Outside the US and OPEC, oil production increased more than 300,000 b/d, outpacing expectations. Brazil, Canada, and Russia contributed important gains.

Despite a plunging rig count, US liquids production proved resilient because of improving efficiency onshore and growth in in the Gulf of Mexico. Average US crude and condensate production was up 7.7% for the year, at 9.32 million b/d. In the major shale plays, production at the end of the year was falling month-to-month by more than 100,000 b/d, with only the Permian basin continuing to show increases.

OPEC crude supply averaged an estimated 31.4 million b/d in 2015, up 1.1 million b/d from the 2014 average on the strength of increases in Saudi Arabia and Iraq. Saudi production jumped to 10.2 million b/d from 9.7 million b/d in March 2015 and remained at that level or above at least through November. Iraqi output reached a record high 4.5 million b/d in November after averaging 3.7 million b/d in the first half of the year, according to EIA.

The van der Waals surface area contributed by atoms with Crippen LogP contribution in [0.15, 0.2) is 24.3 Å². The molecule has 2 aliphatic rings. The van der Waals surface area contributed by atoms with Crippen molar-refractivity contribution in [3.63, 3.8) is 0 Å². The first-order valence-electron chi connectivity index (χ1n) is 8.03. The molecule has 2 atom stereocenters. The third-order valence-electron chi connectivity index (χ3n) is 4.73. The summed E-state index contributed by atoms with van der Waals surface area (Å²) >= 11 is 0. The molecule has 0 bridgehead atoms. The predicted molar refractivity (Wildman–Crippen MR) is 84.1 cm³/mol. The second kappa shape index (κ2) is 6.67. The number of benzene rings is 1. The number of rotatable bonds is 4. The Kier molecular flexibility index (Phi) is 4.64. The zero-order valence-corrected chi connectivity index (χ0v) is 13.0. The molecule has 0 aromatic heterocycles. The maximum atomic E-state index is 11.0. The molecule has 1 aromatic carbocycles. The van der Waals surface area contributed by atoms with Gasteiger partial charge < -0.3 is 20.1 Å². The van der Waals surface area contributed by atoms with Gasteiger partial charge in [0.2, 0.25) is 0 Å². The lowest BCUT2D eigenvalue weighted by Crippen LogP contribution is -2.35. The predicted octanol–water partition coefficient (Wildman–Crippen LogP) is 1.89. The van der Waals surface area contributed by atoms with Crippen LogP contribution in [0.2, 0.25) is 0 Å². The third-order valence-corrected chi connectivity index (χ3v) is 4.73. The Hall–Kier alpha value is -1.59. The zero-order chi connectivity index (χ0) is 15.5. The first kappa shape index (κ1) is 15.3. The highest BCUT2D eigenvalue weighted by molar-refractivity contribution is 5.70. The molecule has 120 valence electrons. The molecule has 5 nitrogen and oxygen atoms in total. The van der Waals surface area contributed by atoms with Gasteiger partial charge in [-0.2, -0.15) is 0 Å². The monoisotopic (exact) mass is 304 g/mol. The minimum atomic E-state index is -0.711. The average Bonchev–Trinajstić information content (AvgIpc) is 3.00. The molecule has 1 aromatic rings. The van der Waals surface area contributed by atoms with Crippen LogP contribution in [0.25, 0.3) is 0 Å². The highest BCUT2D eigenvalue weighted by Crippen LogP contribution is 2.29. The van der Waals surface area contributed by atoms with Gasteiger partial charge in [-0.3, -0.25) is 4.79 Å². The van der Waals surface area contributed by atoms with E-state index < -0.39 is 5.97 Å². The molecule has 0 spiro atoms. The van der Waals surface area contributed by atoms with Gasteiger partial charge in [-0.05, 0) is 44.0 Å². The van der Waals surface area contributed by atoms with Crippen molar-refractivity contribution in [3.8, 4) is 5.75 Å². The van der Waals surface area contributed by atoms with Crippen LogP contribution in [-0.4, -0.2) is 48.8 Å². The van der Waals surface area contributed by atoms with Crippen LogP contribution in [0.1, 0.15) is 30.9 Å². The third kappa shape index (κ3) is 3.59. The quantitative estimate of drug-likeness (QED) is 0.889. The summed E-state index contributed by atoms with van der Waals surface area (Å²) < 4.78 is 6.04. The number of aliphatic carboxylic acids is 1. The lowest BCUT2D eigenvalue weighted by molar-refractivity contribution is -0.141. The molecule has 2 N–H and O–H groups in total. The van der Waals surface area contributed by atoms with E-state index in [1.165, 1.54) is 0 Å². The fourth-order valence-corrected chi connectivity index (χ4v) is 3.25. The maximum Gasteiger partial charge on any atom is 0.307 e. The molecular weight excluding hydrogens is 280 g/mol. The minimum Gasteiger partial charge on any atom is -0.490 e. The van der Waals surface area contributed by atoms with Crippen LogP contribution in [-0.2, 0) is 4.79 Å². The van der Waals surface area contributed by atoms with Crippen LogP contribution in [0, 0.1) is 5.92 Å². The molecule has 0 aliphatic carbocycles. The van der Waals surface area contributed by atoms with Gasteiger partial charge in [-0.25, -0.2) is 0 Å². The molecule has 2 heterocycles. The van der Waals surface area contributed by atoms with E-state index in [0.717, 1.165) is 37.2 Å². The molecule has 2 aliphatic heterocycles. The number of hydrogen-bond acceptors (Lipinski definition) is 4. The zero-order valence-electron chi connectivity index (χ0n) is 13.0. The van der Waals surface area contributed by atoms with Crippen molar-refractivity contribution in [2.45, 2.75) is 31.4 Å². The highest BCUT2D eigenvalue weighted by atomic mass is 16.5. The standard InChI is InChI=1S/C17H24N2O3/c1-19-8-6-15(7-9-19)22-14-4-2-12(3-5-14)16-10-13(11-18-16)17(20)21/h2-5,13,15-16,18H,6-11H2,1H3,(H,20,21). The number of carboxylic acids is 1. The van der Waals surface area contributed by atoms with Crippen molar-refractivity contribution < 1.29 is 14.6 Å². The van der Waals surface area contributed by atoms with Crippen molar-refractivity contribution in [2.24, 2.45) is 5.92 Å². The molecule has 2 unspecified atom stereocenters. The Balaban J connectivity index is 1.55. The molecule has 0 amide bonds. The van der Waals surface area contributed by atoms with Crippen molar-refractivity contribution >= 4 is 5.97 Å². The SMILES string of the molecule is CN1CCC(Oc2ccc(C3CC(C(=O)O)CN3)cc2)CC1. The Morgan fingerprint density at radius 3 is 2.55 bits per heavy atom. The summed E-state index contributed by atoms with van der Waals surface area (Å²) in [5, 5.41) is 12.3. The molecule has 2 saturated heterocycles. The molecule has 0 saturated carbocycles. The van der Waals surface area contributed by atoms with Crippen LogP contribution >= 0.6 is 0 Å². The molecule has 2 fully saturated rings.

Average oil supply reached 96.2 million b/d in 2015, implying a strong, 1.6 million b/d build in inventories.

On Dec. 4, OPEC took no action on either the group production target or actual output despite global oversupply. Also at the meeting, OPEC members voted unanimously to reactivate Indonesia's OPEC membership, despite its remaining a net importer of crude oil.

IEA projects NGL production by OPEC members, which is not subject to the group's output ceilings, will continue to climb, averaging 6.8 million b/d this year, led by increases in Iran and Qatar. Last year the organization's NGL supply averaged 6.5 million b/d.

IEA calls for oil output to decrease in non-OPEC producers in 2016. The only non-OPEC region to post an increase will be Latin America, where output is forecast to average 4.7 million b/d vs. a year-earlier average of 4.5 million b/d. OECD Americas supply will average 19.4 million b/d this year, down 400,000 b/d from last year.